It's impossible to forget watching a DVD of her Ophelia at the National Theatre, and another of her Helena in A Midsummer Night's Dream. Her most recent films, I think, were The White Countess and Asylum, both excellent and both featuring a fine performance from her in particular. In some ways, it seemed like she was just coming into her own. It's a bummer I'll never see her onstage; I'd always hoped to, especially since I've seen two members of the Redgrave-Richardson theatrical dynasty in the flesh: Corin Redgrave as King Lear, and Vanessa Redgrave as Hecuba.

It's a shame we'll never get to see her as Cleopatra, or Hecuba, or Lady Bracknell.

From what we've all heard, it sounds like fiery radical ultra-bohemian Vanessa Redgrave raised a pair of extremely grounded, sane, and sensible daughters in Natasha and Joely. Amazingly, Natasha Richardson seemed to have a quality marriage with Liam Neeson.

Again, the unfairness of it. Natasha Richardson, probably our greatest theatrical actress, dies in a freak accident at the age of 45. People who contribute nothing to the enrichment of the world, people who in fact do nothing but destroy things and preside over the deaths of thousands, get to live out a full life.

The Guardian's theatre critic Michael Billington with a remembrance here.

And here's a photo retrospective from the Daily Beast.

Tuesday, March 10, 2009

Best Western

Just finished watching John Ford's great film My Darling Clementine, about the Earp Brothers and Doc Holliday in Tombstone. You know the story, right? There have been countless movies, including the exuberant and colorful 1993 romp Tombstone, in which Val Kilmer gives a knock-out brilliant performance as Doc Holliday.

I've loved Tombstone since I was a tyke, and I've always been fascinated by the Earp/Holliday/Gunfight at the O.K. Corral story, and by the legends of the American West in general. I can't think of any other artist--filmmaker, writer, anyone--who has a greater and more senstive feel for the West than John Ford. He might well be the greatest American director; in any event he's certainly up there with Howard Hawks and Orson Welles. My Darling Clementine might be his greatest movie.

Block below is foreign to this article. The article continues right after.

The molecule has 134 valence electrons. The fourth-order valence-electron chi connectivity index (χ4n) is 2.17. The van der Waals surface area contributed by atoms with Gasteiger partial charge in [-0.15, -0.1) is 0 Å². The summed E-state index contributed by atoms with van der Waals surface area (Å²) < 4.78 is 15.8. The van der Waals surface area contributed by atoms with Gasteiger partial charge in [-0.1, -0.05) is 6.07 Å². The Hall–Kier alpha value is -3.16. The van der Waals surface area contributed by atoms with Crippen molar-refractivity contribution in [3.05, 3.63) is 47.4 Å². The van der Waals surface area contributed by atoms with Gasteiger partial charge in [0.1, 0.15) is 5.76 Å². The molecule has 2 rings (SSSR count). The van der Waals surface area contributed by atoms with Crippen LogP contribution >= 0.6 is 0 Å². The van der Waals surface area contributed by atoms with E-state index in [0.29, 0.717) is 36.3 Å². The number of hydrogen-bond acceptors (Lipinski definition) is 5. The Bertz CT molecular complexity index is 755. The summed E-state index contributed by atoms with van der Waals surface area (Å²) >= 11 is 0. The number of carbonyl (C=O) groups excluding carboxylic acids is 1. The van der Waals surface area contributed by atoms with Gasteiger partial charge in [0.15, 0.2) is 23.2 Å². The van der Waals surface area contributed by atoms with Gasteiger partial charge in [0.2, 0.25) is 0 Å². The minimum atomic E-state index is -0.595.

Obviously I won't give anything away here (go rent it now); I just wanted to note the film's grace and artistry. At times the film seems like Expressionism turned loose in the American West: strange shadows, crooked angles, crowded low-lit saloons, desolate lonely landscapes across which the occasional horse-drawn carriage or mysterious rider will pass...

Henry Fonda plays Wyatt Earp not as a tough-guy sword of justice but as a mild-mannered lawman concerned trying to build some modicum of civilization and order in a violent town. His relationship with the dying, cultivated scoundrel Doc Holliday (Victor Mature) is the most interesting and touching thing in the movie. What separates My Darling Clementine from all other Westerns more than anything, aside from its aesthetic beauty, might be its focus on the feminine principle, captured in the very title. In some ways it's the most "feminine" of Westerns.